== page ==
"I'm okay."

"Alright. Take the night off, we'll only put you in if things get wild."

"Thanks, skipper."

Jordan sat in the dugout not really seeing the game. Chip stopped by at some point and told him to grab a bat, so he grabbed a bat. As he walked up to the dugout he passed Goldy, and realized he was pinch hitting for him. He wondered what the hell had happened.

The game became a blur until the bottom of the 6th when Jordan found himself up to bat with one out. His head felt like it was stuffed with cotton, and he barely noticed the first pitch come in for a ball. The second one he took looking for a strike. Instead of seeing the ball he saw Abigail, her dark brown curls and mouth that upturned with a secret smile. The next pitch he stared down for another strike. Then a ball. Then another ball.

"Get your head in the game, Pacheco!" The shout from the dugout could be heard over the hushed crowd, and suddenly the game came rushing back in. Pacheco shook his head slightly, and the dust of the past shook off. He squeezed the handle of the bat, squeezed until his hands hurt, squeezed it until Snake River and Abigail and it all faded away, and suddenly all there was and all there would be was him, the pitcher, and the ball. The ball came screaming in, Scherzer was on tonight, but Jordan swore he could count the stitches as the ball rotated.

With a quick swing he connect bone hard wood to that white ball and it went up into the thin desert air and didn't come down. He put his head down and ran the bases, ran like he always had. He crossed home plate, went into the dugout and through the tunnel, through the clubhouse and out of the stadium, and kept running until he'd catch that ball.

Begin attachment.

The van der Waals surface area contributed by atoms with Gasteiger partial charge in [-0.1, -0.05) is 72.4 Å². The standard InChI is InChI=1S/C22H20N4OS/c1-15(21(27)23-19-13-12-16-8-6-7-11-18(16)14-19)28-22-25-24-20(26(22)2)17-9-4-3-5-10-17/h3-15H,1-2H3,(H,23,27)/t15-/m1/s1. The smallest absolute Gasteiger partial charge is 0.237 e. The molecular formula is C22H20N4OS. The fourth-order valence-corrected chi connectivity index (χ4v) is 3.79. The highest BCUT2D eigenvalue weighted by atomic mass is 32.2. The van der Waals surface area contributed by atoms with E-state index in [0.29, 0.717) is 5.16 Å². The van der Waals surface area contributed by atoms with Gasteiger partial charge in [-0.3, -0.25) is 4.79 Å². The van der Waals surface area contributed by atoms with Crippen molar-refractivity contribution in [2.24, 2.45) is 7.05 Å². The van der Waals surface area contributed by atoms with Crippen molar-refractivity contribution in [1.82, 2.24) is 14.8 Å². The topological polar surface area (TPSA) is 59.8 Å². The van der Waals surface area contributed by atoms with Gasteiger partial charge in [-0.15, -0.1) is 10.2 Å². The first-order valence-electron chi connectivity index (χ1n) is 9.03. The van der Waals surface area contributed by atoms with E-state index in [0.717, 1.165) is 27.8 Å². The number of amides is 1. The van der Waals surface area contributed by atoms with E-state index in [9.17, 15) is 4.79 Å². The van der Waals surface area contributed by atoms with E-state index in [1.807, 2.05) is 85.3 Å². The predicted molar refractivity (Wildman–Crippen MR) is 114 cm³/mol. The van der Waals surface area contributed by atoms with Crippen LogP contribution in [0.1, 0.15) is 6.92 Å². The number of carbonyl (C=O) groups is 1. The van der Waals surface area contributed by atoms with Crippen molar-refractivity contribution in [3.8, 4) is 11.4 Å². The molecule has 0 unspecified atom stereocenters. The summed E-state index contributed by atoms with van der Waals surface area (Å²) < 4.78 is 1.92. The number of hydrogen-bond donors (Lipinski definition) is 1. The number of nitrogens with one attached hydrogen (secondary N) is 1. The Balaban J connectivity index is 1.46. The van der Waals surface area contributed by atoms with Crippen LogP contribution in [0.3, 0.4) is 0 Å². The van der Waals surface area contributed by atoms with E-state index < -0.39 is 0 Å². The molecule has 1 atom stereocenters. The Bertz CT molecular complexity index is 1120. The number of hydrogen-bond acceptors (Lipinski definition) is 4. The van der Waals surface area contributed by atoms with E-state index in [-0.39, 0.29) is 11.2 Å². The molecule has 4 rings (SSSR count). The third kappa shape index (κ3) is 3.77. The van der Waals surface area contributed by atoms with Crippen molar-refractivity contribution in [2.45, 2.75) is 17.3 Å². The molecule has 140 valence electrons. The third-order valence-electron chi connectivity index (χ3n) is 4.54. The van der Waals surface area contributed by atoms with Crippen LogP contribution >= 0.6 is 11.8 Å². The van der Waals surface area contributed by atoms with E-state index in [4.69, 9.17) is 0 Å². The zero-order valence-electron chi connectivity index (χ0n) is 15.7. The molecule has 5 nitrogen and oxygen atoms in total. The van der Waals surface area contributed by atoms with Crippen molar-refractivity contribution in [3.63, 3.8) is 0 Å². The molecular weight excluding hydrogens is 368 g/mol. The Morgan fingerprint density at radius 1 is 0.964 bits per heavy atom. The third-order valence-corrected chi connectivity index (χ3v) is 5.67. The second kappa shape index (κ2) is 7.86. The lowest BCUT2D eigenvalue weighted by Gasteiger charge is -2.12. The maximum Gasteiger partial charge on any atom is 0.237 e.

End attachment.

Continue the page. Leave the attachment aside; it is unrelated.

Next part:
Oh, and the Nationals scored like 11 runs and won.

Source: FanGraphs
What the hell: Chris Owings (0.5%)
Stop, Stop We're Already Dead: Josh Collmenter (-42.2%)
Literally the Rest of the Team: No seriously,everyone had a negative number except Owings and Burgos

Yikes, what a total clownshoes game. Surprisingly busy GDT, given the circumstances, with 337 comments. TheGoldenSombrero led the way with 66, and was joined by: AzRattler, BIGredmc, BulldogsNotZags, Clefo, Diamondhacks, GuruB, Jim McLennan, JoeCB1991, JoelPre, Makakilo, MrMrrbi, Robert Merrill, SenSurround, TheGoldenSombrero, Xipooo, bbtng, cheese1213, coldblueAZ, ford.williams.10, gamepass, hotclaws, hventure, imstillhungry95, onedotfive, piratedan7, preston.salisbury, shoewizard, soco, and xmet

Nationals are still around for 2 more games, so yay? The next two can't go much worse than this one, right? RIGHT???